Today (09-OCT) was the day of long motorcycle rides. There are two sites, which are a bit out of the way, but luckily in the same direction. As a matter of fact, when you drive out to Kbal Spean for the underwater carvings you pass by Banteay Srei, a temple known for its unique stone carvings. So the day is all about carvings 😉
Kbal Spean’s Underwater Carvings
It was about 1:20h out to this site. And all the time without stop on the back of a moto. I was very happy when I could finally dismount the bike!
SR_20071009_092934.jpg: To get to the actual river you have to walk some half an hour through jungle on well trotted paths. (And don’t stray off: Land mine alert!) Quite lush and relaxing. Not many people there when I arrived. The only few travellers I saw at first were all Chinese. One was saying that, well…the carvings aren’t worth all the long ride.
SR_20071009_100322.jpg: While I not normally agree with Chinese on the grandeur of a tourist site in this case I did: It wasn’t that spectacular. There were some carvings on stones, over which a river flows. Well…in the dry season there is probably not much of a river and then it’s simple to create these carvings, knowing from various temples how advanced the Khmer were in terms of stone carvings.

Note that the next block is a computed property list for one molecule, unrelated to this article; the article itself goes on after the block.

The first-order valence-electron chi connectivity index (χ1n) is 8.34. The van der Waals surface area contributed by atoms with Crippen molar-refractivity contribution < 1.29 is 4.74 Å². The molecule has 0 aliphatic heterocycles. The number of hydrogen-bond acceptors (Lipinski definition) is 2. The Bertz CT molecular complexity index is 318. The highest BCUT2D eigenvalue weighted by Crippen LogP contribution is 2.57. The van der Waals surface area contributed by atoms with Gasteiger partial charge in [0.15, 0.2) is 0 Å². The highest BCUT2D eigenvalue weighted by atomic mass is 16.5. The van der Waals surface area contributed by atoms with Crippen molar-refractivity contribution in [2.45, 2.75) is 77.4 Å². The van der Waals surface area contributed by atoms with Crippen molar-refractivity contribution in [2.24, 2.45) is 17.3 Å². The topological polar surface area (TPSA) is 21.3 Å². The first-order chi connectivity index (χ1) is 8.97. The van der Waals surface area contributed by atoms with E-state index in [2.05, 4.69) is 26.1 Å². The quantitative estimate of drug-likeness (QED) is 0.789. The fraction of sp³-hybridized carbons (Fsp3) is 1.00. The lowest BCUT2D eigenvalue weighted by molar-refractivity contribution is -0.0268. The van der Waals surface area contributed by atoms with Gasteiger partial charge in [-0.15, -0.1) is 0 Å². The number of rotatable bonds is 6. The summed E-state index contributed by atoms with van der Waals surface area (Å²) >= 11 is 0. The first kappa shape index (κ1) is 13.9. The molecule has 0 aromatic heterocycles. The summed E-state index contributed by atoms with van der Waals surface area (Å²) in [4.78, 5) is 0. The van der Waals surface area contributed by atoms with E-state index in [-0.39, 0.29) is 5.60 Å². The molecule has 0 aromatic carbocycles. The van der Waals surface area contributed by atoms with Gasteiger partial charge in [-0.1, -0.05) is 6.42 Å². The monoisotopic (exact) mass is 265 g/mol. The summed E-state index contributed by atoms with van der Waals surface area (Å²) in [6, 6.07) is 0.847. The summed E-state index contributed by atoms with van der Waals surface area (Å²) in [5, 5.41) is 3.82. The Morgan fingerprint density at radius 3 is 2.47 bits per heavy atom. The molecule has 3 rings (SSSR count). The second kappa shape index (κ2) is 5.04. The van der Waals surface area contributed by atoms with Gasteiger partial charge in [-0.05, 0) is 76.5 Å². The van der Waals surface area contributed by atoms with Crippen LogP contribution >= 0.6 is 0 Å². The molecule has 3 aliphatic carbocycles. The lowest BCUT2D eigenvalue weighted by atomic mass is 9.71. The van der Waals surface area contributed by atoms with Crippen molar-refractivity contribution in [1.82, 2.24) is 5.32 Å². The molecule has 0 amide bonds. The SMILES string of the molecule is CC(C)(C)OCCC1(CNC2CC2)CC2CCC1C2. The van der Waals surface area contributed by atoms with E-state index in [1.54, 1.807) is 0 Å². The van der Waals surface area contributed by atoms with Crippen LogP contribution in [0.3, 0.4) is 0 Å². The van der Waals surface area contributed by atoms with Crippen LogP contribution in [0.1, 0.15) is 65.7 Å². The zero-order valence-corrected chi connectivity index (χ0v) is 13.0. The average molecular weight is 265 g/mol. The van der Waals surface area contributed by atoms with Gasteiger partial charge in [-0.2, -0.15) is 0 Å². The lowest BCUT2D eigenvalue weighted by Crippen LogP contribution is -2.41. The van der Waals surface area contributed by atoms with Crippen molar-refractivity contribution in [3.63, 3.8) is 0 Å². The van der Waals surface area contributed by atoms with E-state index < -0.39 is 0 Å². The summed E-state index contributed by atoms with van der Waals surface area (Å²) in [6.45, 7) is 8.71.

SR_20071009_101411.jpg: But it is a religously relevant site. And this symbol reminds me of some arrangements in temples.
SR_20071009_101512.jpg: My ‘guide’ out there 😉 Actually a cleaning worker as denoted by its light-green shirt. (‘Real’ guides wear dark-yellow shirts.) He happened to stand at a crossing of ways without proper sign-posting and I asked for the way. He showed me and then followed me. While I was first reluctant to accept his ‘guidance’ I later had to: After seeing the first few stones I returned the same way. He called after me and showed me a lot more (including the one of the previous picture), also some small ones, which can easily be missed, and the waterfall (see below). I gave him 5,000 Riel, which is a bit more than a dollar. Good money for half an hour work.